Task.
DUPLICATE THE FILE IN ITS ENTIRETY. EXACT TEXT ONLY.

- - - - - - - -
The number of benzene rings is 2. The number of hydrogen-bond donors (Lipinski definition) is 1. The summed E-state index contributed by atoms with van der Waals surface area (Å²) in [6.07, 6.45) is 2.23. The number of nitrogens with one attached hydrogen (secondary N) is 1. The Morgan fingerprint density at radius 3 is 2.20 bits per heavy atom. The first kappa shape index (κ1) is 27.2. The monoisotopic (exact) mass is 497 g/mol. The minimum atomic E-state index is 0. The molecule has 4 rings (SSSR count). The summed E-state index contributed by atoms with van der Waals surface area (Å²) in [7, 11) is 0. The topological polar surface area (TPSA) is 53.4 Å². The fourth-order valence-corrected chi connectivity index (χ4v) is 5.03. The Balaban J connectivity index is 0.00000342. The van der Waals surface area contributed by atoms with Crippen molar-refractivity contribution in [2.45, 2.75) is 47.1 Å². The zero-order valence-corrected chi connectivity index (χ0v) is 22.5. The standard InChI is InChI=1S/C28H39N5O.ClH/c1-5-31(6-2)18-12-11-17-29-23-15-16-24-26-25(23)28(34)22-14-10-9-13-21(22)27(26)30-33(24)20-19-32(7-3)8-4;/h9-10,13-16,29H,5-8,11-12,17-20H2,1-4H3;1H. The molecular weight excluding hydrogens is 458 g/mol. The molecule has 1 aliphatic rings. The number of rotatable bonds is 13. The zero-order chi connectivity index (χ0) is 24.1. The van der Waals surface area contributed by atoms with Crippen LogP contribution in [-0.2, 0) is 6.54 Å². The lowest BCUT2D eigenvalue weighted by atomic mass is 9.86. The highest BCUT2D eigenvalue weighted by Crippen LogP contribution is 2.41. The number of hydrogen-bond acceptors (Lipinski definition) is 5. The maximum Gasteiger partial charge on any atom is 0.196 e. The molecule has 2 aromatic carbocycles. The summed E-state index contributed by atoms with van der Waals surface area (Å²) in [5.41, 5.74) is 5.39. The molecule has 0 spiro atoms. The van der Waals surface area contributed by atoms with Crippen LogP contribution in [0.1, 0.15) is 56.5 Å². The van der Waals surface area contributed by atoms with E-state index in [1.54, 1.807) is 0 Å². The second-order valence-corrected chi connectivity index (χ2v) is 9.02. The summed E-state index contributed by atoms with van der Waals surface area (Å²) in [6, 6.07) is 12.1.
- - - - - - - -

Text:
The number of benzene rings is 2. The number of hydrogen-bond donors (Lipinski definition) is 1. The summed E-state index contributed by atoms with van der Waals surface area (Å²) in [6.07, 6.45) is 2.23. The number of nitrogens with one attached hydrogen (secondary N) is 1. The Morgan fingerprint density at radius 3 is 2.20 bits per heavy atom. The first kappa shape index (κ1) is 27.2. The monoisotopic (exact) mass is 497 g/mol. The minimum atomic E-state index is 0. The molecule has 4 rings (SSSR count). The summed E-state index contributed by atoms with van der Waals surface area (Å²) in [7, 11) is 0. The topological polar surface area (TPSA) is 53.4 Å². The fourth-order valence-corrected chi connectivity index (χ4v) is 5.03. The Balaban J connectivity index is 0.00000342. The van der Waals surface area contributed by atoms with Crippen molar-refractivity contribution in [2.45, 2.75) is 47.1 Å². The zero-order valence-corrected chi connectivity index (χ0v) is 22.5. The standard InChI is InChI=1S/C28H39N5O.ClH/c1-5-31(6-2)18-12-11-17-29-23-15-16-24-26-25(23)28(34)22-14-10-9-13-21(22)27(26)30-33(24)20-19-32(7-3)8-4;/h9-10,13-16,29H,5-8,11-12,17-20H2,1-4H3;1H. The molecular weight excluding hydrogens is 458 g/mol. The molecule has 1 aliphatic rings. The number of rotatable bonds is 13. The zero-order chi connectivity index (χ0) is 24.1. The van der Waals surface area contributed by atoms with Crippen LogP contribution in [-0.2, 0) is 6.54 Å². The lowest BCUT2D eigenvalue weighted by atomic mass is 9.86. The highest BCUT2D eigenvalue weighted by Crippen LogP contribution is 2.41. The number of hydrogen-bond acceptors (Lipinski definition) is 5. The maximum Gasteiger partial charge on any atom is 0.196 e. The molecule has 2 aromatic carbocycles. The summed E-state index contributed by atoms with van der Waals surface area (Å²) in [5.41, 5.74) is 5.39. The molecule has 0 spiro atoms. The van der Waals surface area contributed by atoms with Crippen LogP contribution in [0.1, 0.15) is 56.5 Å². The van der Waals surface area contributed by atoms with E-state index in [1.54, 1.807) is 0 Å². The second-order valence-corrected chi connectivity index (χ2v) is 9.02. The summed E-state index contributed by atoms with van der Waals surface area (Å²) in [6, 6.07) is 12.1.